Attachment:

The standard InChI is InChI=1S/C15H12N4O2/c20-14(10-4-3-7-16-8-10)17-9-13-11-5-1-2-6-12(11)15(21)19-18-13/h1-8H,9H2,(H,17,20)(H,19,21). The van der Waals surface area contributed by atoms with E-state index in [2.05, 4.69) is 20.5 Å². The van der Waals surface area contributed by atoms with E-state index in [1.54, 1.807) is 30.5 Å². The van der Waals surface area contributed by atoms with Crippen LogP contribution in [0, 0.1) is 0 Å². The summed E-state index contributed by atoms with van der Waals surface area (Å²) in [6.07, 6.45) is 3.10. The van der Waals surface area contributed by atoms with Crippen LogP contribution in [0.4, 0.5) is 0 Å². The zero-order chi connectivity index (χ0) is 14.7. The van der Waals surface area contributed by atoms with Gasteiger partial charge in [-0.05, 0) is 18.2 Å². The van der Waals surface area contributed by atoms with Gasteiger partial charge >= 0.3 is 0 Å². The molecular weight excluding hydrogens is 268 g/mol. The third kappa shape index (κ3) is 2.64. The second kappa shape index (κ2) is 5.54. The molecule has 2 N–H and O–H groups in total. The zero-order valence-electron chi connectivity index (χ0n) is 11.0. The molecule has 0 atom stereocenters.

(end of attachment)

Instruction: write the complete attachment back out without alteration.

The standard InChI is InChI=1S/C15H12N4O2/c20-14(10-4-3-7-16-8-10)17-9-13-11-5-1-2-6-12(11)15(21)19-18-13/h1-8H,9H2,(H,17,20)(H,19,21). The van der Waals surface area contributed by atoms with E-state index in [2.05, 4.69) is 20.5 Å². The van der Waals surface area contributed by atoms with E-state index in [1.54, 1.807) is 30.5 Å². The van der Waals surface area contributed by atoms with Crippen LogP contribution in [0, 0.1) is 0 Å². The summed E-state index contributed by atoms with van der Waals surface area (Å²) in [6.07, 6.45) is 3.10. The van der Waals surface area contributed by atoms with Crippen LogP contribution in [0.4, 0.5) is 0 Å². The zero-order chi connectivity index (χ0) is 14.7. The van der Waals surface area contributed by atoms with Gasteiger partial charge in [-0.05, 0) is 18.2 Å². The van der Waals surface area contributed by atoms with Gasteiger partial charge >= 0.3 is 0 Å². The molecular weight excluding hydrogens is 268 g/mol. The third kappa shape index (κ3) is 2.64. The second kappa shape index (κ2) is 5.54. The molecule has 2 N–H and O–H groups in total. The zero-order valence-electron chi connectivity index (χ0n) is 11.0. The molecule has 0 atom stereocenters.